The Bad: The item I think he is most likely to fail (indeed, I'll be shocked if he passes) is Supervised Separation, and he did struggle with that last night. The interesting thing (in a train-wreck watching sort of way) is that I'm not entirely sure the problem is me being Out of Sight. I think the problem is me Walking out the Gate.

Which leads to an equally interesting question with regards to the test - is the requirement simply being Out of Sight, or is the dog meant to think you are leaving them behind forever (ie: walking out the gate, over to my car, and hiding behind it.)

I'm suspicious that his distress is because I'm leaving the yard THROUGH THE GATE (ie: he thinks it's time to go home) and NOT that I'm not visible. I tried crouching down once behind an obstacle at an equal distance as the gate and he didn't seem nearly as troubled.

Then, for kicks, after we were done, I let him go and he headed straight for that gate! Hmmm....

The other sub-par thing was the Reaction to another dog - he's been better in the past, but he was obviously getting tired at this point and his brain was pretty close to checking out. It wasn't good, it wasn't ugly... more a "work in progress".

The Ugly: Ah, the ugly - just after the separation practicing, and perhaps because his mind was distracted, he fell into the sniffies. He found the mats the dogs lie on to be particularly enticing and wasn't really able to get over it. We'll need to search out "dog smells" this week and work to walk past them.

I consider this to be an ugly because it's just so darn hard to "fix".

Finally, on an observational note, I find it fascinating how people react so differently to Beau vs. Zachary. When the friendly strangers approached, they seemed to treat Zachary as something precious and delicate - soft cooing, a hand under the chin while the other gently stroked his head, all the while Zachary sat with his head turned upward gazing at the strangers (relatively) calmly and definitely adoringly.

Contrast that with a typical Beau greeting, where people don their protective gear and call out "I'm going in!" as they quickly bridge the Danger Zone (where one one swing of his massive head can give you a fat lip) and get close enough for serious ear ruffling, big hugs, and lots of loud pats on his shoulders and sides, all the while Beau is grinning from ear to ear with his tongue lolling out - that is, until he flops over for a vigorous belly rub.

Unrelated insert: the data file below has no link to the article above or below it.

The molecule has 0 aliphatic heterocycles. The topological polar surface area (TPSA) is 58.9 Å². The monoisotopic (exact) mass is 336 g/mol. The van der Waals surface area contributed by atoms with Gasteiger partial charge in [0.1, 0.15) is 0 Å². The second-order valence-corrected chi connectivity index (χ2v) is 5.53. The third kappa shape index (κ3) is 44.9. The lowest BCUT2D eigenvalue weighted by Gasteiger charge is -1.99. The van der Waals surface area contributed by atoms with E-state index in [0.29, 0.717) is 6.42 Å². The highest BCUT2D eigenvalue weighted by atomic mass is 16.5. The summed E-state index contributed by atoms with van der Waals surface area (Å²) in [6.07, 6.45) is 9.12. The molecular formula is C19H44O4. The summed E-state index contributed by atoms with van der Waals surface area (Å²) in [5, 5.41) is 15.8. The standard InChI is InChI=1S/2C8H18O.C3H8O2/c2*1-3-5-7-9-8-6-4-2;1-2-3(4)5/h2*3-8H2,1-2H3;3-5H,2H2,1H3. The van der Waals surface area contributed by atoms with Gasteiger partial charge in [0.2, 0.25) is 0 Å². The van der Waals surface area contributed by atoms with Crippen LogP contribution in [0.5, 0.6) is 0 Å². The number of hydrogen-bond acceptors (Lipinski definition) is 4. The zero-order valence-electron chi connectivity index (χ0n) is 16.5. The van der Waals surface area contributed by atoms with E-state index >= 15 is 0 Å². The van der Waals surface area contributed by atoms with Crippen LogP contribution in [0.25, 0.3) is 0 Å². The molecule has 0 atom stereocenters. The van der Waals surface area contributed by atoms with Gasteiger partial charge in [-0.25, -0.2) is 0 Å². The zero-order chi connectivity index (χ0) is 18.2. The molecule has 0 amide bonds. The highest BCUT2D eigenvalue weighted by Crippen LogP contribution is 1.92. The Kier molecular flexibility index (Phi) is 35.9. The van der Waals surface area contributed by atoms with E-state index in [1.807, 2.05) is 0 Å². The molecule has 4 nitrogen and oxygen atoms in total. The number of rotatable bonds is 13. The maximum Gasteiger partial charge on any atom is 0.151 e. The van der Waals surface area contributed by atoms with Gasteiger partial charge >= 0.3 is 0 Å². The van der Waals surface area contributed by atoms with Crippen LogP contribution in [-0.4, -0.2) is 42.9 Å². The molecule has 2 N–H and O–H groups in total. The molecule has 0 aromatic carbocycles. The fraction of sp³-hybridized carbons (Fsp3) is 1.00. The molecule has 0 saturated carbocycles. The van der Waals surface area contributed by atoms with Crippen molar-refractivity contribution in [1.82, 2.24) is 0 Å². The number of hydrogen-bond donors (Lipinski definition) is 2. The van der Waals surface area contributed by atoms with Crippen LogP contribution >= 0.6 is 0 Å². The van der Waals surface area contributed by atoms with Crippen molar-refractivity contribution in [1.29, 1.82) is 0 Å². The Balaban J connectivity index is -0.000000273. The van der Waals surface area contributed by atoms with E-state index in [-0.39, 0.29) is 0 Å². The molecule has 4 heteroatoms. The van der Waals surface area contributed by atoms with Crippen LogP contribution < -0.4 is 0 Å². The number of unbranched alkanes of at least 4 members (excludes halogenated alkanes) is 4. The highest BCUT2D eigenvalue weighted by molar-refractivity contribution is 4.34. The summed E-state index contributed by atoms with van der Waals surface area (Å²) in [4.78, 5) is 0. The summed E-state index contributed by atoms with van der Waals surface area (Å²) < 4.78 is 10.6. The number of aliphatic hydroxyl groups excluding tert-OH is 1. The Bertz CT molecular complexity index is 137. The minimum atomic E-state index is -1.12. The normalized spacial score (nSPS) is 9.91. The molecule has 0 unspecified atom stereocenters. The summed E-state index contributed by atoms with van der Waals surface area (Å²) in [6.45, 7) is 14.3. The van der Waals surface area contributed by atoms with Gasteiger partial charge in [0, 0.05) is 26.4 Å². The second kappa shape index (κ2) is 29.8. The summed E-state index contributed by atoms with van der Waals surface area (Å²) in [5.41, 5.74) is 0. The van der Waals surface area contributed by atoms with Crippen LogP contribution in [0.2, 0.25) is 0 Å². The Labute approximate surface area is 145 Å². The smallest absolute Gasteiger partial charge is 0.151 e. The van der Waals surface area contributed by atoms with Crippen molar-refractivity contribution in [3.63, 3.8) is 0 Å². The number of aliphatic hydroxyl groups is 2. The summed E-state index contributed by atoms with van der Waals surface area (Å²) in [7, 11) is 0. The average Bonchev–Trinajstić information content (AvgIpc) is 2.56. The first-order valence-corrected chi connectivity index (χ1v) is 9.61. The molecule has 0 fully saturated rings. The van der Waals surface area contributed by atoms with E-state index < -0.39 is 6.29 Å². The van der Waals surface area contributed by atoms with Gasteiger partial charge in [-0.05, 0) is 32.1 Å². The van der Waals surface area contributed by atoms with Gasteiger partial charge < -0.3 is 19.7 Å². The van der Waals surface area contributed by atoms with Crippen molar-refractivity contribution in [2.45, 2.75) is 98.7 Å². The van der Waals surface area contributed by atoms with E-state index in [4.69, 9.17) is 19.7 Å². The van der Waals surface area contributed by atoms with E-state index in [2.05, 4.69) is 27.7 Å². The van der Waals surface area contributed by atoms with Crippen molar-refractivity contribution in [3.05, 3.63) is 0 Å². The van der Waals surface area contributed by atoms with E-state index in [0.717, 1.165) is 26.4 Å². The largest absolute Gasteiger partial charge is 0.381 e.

Not really relevant to the topic of this post, but I do find it interesting.

Sunday, May 2, 2010

Permission Granted

Today we were back at our local big-box hardware store - the one that won our undying loyalty by supplying us with friendly people to practice Meet-n-Greets with.

Once again, the friendliest person in the store was the young man by the door (I think his job is to answer questions and deal with returns) for as soon as we walked in, he was drawn to Zachary like dogs to bacon.

Once again I trotted out my "He's studying for his his Canine Good Citizen test, so please don't pet him if he moves."

Zachary was very, very good today. His rump never left the floor! The kid was also very good, for as soon as Zachary so much as twitched a whisker, the kid backed up 6 feet!

After a few minutes of this, and because the young man was such a good listener, and because Zachary had been a rock (whiskers excepted), I said "OK" - and let Zachary have a few free moments. The young man ruffled Zachary's ears, and did some gentle "rough-housing" pets and Zachary wiggled his rump off.

All too soon, a customer showed up and that was that.

Zachary and I wandered through the store and I was very impressed. He was calm for visual/audio distractions (frequent happenings a big-box hardware store), was improved with his loose leash walking, was great as people walking past, and was great when little kids begged from strollers for their moms to push them closer to the doggie.

He practiced lying quietly while I glanced at the garden books as shopping carts whizzed past, and got an A+.

Just before we left, I went back to the front and once again took up position to see if I could lure incoming customers to pet him. Once again, the friendly young man was right there. No need to remind him - he stayed 6 feet away while I told Zachary to sit.

And then came the moment of truth - would Zachary stay seated, or remember his boisterous parting with the young man and try to pick up where he left off?

Any guesses?

Zachary was a rock. Even the whiskers were steady! And after a few pets he was rewarded with an "OK" to go and get a "proper" Good-bye.

I just love my big-box hardware store!